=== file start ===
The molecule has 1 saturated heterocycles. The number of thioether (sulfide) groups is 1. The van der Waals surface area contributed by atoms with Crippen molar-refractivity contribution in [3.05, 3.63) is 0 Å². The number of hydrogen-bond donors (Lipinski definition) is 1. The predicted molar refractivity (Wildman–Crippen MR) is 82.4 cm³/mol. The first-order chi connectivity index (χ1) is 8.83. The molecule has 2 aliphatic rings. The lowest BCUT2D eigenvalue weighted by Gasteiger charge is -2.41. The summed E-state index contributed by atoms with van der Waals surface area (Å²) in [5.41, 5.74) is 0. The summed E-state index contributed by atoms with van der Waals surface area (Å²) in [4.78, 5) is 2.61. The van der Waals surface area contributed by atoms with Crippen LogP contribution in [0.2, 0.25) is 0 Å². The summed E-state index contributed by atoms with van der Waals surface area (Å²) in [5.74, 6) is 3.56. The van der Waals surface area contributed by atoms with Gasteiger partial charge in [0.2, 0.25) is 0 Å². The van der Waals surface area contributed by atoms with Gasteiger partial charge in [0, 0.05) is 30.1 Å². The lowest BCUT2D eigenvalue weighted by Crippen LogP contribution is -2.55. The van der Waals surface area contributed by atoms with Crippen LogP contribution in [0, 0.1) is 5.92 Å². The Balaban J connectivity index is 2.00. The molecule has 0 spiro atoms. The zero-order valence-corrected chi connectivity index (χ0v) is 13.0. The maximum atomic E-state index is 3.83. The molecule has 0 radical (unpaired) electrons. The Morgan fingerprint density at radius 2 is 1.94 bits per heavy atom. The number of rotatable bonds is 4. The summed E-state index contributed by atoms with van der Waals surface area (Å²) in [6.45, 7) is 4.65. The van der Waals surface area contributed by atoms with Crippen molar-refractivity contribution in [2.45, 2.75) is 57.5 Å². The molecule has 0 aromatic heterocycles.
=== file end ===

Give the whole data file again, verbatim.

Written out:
The molecule has 1 saturated heterocycles. The number of thioether (sulfide) groups is 1. The van der Waals surface area contributed by atoms with Crippen molar-refractivity contribution in [3.05, 3.63) is 0 Å². The number of hydrogen-bond donors (Lipinski definition) is 1. The predicted molar refractivity (Wildman–Crippen MR) is 82.4 cm³/mol. The first-order chi connectivity index (χ1) is 8.83. The molecule has 2 aliphatic rings. The lowest BCUT2D eigenvalue weighted by Gasteiger charge is -2.41. The summed E-state index contributed by atoms with van der Waals surface area (Å²) in [5.41, 5.74) is 0. The summed E-state index contributed by atoms with van der Waals surface area (Å²) in [4.78, 5) is 2.61. The van der Waals surface area contributed by atoms with Crippen LogP contribution in [0.2, 0.25) is 0 Å². The summed E-state index contributed by atoms with van der Waals surface area (Å²) in [5.74, 6) is 3.56. The van der Waals surface area contributed by atoms with Gasteiger partial charge in [0.2, 0.25) is 0 Å². The van der Waals surface area contributed by atoms with Gasteiger partial charge in [0, 0.05) is 30.1 Å². The lowest BCUT2D eigenvalue weighted by Crippen LogP contribution is -2.55. The van der Waals surface area contributed by atoms with Crippen LogP contribution in [0, 0.1) is 5.92 Å². The Balaban J connectivity index is 2.00. The molecule has 0 spiro atoms. The zero-order valence-corrected chi connectivity index (χ0v) is 13.0. The maximum atomic E-state index is 3.83. The molecule has 0 radical (unpaired) electrons. The Morgan fingerprint density at radius 2 is 1.94 bits per heavy atom. The number of rotatable bonds is 4. The summed E-state index contributed by atoms with van der Waals surface area (Å²) in [6.45, 7) is 4.65. The van der Waals surface area contributed by atoms with Crippen molar-refractivity contribution in [2.45, 2.75) is 57.5 Å². The molecule has 0 aromatic heterocycles.